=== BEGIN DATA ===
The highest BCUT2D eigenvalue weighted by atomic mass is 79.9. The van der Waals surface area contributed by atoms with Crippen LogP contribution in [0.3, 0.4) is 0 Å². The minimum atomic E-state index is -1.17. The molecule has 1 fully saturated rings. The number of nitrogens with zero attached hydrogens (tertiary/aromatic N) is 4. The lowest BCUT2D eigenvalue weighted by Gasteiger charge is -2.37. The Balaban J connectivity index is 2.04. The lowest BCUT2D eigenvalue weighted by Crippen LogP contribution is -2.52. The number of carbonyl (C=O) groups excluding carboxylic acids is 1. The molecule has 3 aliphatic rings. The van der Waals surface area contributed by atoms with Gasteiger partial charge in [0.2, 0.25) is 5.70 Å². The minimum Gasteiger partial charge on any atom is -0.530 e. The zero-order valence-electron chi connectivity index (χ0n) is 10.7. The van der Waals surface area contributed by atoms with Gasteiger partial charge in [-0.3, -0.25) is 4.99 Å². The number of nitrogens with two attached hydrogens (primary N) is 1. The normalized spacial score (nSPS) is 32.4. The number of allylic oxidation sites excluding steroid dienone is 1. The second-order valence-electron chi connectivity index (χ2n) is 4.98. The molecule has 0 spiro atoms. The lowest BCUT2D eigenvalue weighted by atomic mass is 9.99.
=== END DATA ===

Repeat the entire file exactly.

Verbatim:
The highest BCUT2D eigenvalue weighted by atomic mass is 79.9. The van der Waals surface area contributed by atoms with Crippen LogP contribution in [0.3, 0.4) is 0 Å². The minimum atomic E-state index is -1.17. The molecule has 1 fully saturated rings. The number of nitrogens with zero attached hydrogens (tertiary/aromatic N) is 4. The lowest BCUT2D eigenvalue weighted by Gasteiger charge is -2.37. The Balaban J connectivity index is 2.04. The lowest BCUT2D eigenvalue weighted by Crippen LogP contribution is -2.52. The number of carbonyl (C=O) groups excluding carboxylic acids is 1. The molecule has 3 aliphatic rings. The van der Waals surface area contributed by atoms with Gasteiger partial charge in [0.2, 0.25) is 5.70 Å². The minimum Gasteiger partial charge on any atom is -0.530 e. The zero-order valence-electron chi connectivity index (χ0n) is 10.7. The van der Waals surface area contributed by atoms with Gasteiger partial charge in [-0.3, -0.25) is 4.99 Å². The number of nitrogens with two attached hydrogens (primary N) is 1. The normalized spacial score (nSPS) is 32.4. The number of allylic oxidation sites excluding steroid dienone is 1. The second-order valence-electron chi connectivity index (χ2n) is 4.98. The molecule has 0 spiro atoms. The lowest BCUT2D eigenvalue weighted by atomic mass is 9.99.